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How to Prepare for AWS Solutions Architect Associate Certificate

Six months ago, I didn't know much about cloud computing. And then I've decided to change that.

Written by Eva Dee on (about a 4 minute read).

Six months ago, I didn't know much about cloud computing. And then I've decided to change that. We use AWS extensively at work (running our apps and storing our data and files), and I wanted to understand better how it all works. I've started with the foundational certificate, a brief introduction to around forty services on Amazon. After that, I aimed for the Solutions Architect one (the associate level, of course, and the next logical step). Initially, I thought it would take me a month, but it took me ten weeks (luckily, you can postpone the exam twice once you've booked it).

I passed the exam last week with a score of 853. So these are the resources that I used.

Courses permalink

  • Cantril video course, around 70 hours. In-depth introduction to various core services of AWS. I watched it at 1.5x the speed, which still took me a loooong time. The accompanying free technical foundations course is excellent for understanding the fundamental (especially networking). This course is really long and focuses more on your understanding of how AWS works (which is good!) instead of just getting you ready for the exam.
  • Stephane Maarek Udemy course. Shorter, quicker, less in-depth, more exam geared. Theoretical bits, followed by the practical bits. His course slides are well worth reviewing too. Less focused on how things work in-depth and more on exam questions.

Mock Exams permalink

  • Tutorials Dojo, mock exams in different formats. Make sure to review your answers and learn from your mistakes. Do all the exams. I found all the mock exams I did harder than the real ones (I never managed to score more than 75% on my first try.)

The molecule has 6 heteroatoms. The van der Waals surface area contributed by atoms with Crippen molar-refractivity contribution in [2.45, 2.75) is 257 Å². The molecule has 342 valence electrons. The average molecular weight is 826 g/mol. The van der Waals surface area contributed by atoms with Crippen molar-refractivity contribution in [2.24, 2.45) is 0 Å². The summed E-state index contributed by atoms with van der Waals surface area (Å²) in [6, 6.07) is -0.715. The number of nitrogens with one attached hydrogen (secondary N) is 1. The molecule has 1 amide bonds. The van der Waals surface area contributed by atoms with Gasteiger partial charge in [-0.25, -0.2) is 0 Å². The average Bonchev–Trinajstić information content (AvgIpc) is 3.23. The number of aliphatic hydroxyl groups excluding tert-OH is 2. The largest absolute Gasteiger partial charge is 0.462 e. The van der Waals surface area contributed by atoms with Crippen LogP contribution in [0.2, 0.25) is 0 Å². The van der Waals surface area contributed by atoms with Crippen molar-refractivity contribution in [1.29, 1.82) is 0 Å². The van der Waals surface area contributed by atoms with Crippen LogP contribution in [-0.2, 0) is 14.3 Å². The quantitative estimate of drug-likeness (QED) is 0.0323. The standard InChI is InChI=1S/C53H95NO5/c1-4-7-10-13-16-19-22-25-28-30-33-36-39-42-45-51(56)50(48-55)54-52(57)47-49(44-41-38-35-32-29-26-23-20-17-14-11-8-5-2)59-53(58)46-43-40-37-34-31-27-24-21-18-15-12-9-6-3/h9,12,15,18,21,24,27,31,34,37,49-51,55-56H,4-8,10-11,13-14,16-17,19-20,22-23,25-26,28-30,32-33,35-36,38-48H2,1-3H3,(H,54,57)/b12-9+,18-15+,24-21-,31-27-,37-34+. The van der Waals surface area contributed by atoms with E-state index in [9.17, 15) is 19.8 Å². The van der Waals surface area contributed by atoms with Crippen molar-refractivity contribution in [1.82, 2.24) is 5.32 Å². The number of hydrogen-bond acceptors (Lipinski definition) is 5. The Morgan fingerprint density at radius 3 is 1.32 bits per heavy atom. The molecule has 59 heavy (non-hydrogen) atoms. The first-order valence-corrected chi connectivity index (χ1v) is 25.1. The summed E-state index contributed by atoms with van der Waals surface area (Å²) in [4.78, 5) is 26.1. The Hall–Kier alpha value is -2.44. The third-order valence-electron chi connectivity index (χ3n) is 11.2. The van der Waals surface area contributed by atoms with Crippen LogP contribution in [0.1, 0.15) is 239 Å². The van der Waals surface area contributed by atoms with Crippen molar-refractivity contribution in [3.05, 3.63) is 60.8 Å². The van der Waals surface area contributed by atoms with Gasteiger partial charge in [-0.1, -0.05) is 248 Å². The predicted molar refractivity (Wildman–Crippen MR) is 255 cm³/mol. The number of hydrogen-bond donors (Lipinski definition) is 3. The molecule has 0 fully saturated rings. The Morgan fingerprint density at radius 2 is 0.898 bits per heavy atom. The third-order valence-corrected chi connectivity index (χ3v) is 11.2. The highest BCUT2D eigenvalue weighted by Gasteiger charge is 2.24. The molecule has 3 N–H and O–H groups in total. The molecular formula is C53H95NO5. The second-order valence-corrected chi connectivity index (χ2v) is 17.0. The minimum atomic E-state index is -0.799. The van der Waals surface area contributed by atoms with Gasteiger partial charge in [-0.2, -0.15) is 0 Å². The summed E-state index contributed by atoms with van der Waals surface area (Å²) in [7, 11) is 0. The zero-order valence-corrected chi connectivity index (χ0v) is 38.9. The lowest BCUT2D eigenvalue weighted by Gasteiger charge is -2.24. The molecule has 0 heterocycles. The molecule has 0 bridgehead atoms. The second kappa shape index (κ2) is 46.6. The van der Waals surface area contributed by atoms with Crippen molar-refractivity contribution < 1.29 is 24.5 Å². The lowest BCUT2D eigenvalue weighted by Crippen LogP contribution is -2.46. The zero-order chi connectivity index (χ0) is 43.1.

• Stephane Maarek Udemy mock exams, covering more services than the Tutorials Dojo exams. Well worth it in the final days before the exams.

Flashcards permalink

  • Anki: I downloaded the pre-made shared decks, but mostly I relied on my own. Here I added exam questions (especially the ones I failed) and confusing bits (e.g. what's the difference between EBS and EFS, and when/where would you use one instead of the other). Anything related to the exam or that I wanted to memorize. I read things in blog articles, other people's notes, flashcard decks, youtube videos, and anywhere.
  • Brainscape Pre-made decks, good for mixing things up.

Misc permalink

I used most of my 10 weeks - 7 or 8 of them - to go over the Cantril course. On average, I would say I spent 1-2 hours every day, including weekends (more on the final days leading to the exam). We get a learning day at work once every two weeks, and I would spend 5-6 hours on those days.

Anyway, I followed the Cantril course with the Maarek course. From day 1, I also spent around 15-20 minutes a day going over pre-made flashcard decks. Once I finished the Cantril course, I started going over the exams and putting all the exam questions in my own Anki deck. I did Brainscape flashcards - they're pretty - when I got bored. Lots of mock exams and reviewing in the final days leading up to the exam. That's it!

Would I change anything if I had to start it all over again? permalink

No, I don't think so. Do more labs and practical work (the Cantril labs are excellent with very clear walk throughs), and make sure that the knowledge sticks more, but the rest was great. Booking the exam early on puts that extra bit of motivation to get things done.